Presentation on theme: " By the end of this lecture the students are expected to: Define cardiac output, stroke volume, end- diastolic and end-systolic volumes. Define physiological."— Presentation transcript:
By the end of this lecture the students are expected to: Define cardiac output, stroke volume, end- diastolic and end-systolic volumes. Define physiological conditions affecting CO List causes of high and low output pathological states. Define venous return and describe factors controlling venous return
Cardiac output is the amount of blood pumped by each ventricle per minute (5L/min). It varies physiologically with age, body mass index, physical activity, sleep, meals, pregnancy, etc.. But there are pathological conditions that lead to a significant increase in CO including hyperthyroidism, anemia and conditions decreasing CO as myocardial infarction. CO is well controlled and regulated by Many Factors: venous return, ABP, blood volume and nervous regulation. This lecture will focus on Venous return as an important factor determining CO. Venous return represents the amount of blood returning to the heart per minute. Venous return is controlled by many factors:1) Frank- Starling’s mechanism, 2) mean systemic filling pressure, 3) tissue metabolism, 4) thoracic pump, 5) Gravity, 6) Muscle pump, 7) blood volume.
Cardiac output: : Amount of blood pumped by each ventricle per minute. Stroke volume (SV): Volume of blood ejected by each ventricle/beat. CO = SV x HR Stroke volume is expressed in ml/beat and heart rate in beats/minute. Therefore, cardiac output is in ml/minute. Cardiac output may also be expressed in liters/minute.
End-diastolic volume (EDV): Amount of blood remaining in the heart by the end of diastole. 140 mL End-systolic volume (ESV): Amount of blood remaining in the heart by the end of systole. =70 mL SV = EDV-ESV
SV = EDV - ESV. This measurement can be affected by changes in the heart's ability to contract, the force of contraction, the volume of blood available to be pumped or other variables such as resistance within the circulatory system that can affect or alter these factors. Severe hemorrhage or shock, heart damage or extreme infections can change the heart's ability to pump effectively. It is affected by cardiac contractility, preload, and afterload.
When heart rates become excessively fast, the heart may not have enough time to adequately fill with blood between beats; this can result in a decreased cardiac output. When heart rates are too slow the cardiac output can also decrease significantly, and interventions may be required to increase the heart rate. Implanted pacemakers may be surgically placed to ensure a consistent adequate heart rate.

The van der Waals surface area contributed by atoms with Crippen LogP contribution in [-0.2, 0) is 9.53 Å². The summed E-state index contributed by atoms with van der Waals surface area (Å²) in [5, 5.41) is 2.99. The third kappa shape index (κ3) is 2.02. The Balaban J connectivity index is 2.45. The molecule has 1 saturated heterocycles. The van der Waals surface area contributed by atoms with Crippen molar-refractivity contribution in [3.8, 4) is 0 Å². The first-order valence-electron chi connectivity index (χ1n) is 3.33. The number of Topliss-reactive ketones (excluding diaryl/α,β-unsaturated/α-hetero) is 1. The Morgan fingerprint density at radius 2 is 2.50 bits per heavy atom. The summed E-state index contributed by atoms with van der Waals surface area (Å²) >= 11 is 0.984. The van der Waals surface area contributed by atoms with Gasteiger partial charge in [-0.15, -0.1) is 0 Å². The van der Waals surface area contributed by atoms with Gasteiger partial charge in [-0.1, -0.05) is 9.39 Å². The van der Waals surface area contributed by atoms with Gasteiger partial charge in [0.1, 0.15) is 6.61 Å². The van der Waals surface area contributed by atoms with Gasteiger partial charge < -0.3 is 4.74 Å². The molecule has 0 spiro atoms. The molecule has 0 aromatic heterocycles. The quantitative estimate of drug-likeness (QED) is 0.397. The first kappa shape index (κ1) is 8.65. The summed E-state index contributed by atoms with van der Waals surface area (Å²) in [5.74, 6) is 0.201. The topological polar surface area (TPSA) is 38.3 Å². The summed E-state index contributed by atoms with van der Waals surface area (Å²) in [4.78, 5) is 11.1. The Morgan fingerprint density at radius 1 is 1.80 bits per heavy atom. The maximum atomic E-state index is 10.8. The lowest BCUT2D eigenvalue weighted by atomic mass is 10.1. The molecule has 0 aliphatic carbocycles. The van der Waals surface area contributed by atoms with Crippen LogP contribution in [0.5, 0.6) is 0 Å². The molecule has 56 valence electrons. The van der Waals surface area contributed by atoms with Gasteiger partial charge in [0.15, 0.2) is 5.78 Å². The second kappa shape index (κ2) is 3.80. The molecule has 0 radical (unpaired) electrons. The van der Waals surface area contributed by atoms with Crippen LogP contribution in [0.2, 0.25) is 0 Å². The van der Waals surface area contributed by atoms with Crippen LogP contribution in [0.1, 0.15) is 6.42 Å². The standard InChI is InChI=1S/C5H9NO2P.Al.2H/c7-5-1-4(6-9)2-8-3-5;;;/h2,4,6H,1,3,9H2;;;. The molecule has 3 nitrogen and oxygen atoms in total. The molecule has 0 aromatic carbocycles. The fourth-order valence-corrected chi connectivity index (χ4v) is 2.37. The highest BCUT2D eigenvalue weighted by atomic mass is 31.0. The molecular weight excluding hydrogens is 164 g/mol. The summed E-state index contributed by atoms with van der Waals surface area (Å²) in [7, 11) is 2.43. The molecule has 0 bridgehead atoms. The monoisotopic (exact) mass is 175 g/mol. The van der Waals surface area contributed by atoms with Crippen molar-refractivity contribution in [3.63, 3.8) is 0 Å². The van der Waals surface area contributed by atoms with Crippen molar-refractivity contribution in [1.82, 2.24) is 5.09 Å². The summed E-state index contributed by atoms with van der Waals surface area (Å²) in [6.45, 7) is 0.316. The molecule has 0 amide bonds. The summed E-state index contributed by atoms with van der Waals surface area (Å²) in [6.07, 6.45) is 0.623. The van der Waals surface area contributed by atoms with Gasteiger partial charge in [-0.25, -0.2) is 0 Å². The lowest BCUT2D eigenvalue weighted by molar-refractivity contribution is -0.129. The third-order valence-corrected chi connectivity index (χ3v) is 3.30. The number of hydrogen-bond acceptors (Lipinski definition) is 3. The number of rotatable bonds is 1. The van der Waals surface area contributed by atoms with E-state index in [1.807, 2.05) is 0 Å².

Exercise (up to 700%) Eating ( 30%) High environmental temperature ( ) Pregnancy ( ) Anxiety ( %) Sympathomimitics, epinephrine ( ) Sitting or standing from lying position ( %)
Venous return (Preload): It represents the amount of blood returning to the heart per minute. Venous return is controlled by many factors: 1) Frank-Starling’s mechanism, 2) mean systemic filling pressure, 3) tissue metabolism, 4) thoracic pump, 5) Gravity, 6) Muscle pump, 7) blood volume.
Under steady-state conditions, venous return must equal cardiac output (CO) because the cardiovascular system is essentially a closed loop. Otherwise, blood would accumulate in either the systemic or pulmonary circulations.
VR EDV stretching of vent.fiber SV VR EDV SV Mechanism: Frank-Starling mechanism: Aability of the heart to pump all blood coming to it without allowing systemic stasis, within limits It acts by increasing the sarcomere length & force of contraction of the cardiac muscle.
Skeletal Muscle contraction: muscle pump mechanism. Venous compliance. Or mean systemic filling presure. Sympathetic activation of veins decreases venous compliance. What is the effect of removal of sympathatic activity to veins?
Respiratory activity. (Thoracic pump) During inspiration the venous return increases because of a decrease in right atrial pressure. Vena cava compression. An increase in the resistance of the vena cava, as occurs when the thoracic vena cava becomes compressed during a Valsalva maneuver or during late pregnancy, decreases venous return.
Afterload can be defined as the "load" that the heart must eject blood against. In simple terms, the afterload is closely related to the aortic pressure.
An increase in afterload, lead to an increase in end-systolic volume and a decrease in stroke volume. An increase in afterload shifts the Frank- Starling curve down and to the right (from A to B). Explanation:, an increase in afterload decreases the velocity of fiber shortening which reduces the rate of volume ejection so that more blood is left within the ventricle at the end of systole (increase end-systolic volume)Frank- Starling curve A decrease in afterload shifts the Frank-Starling curve up and to the left (A to C)
1. Nervous: -Sympathetic: HR & SV. - -Parasympathetic: HR 2. Chemical -Potassium -Calcium. -Thyroxin. -Catecholamine.
Increase: - Stronger atrial contraction. -Increased total blood volume -Increased venous tone. -Increased sk m pump. -Increased negative intrathoracic pressure. Decrease: Standing Increased intrapericardial pressure. Decreased ventricular compliance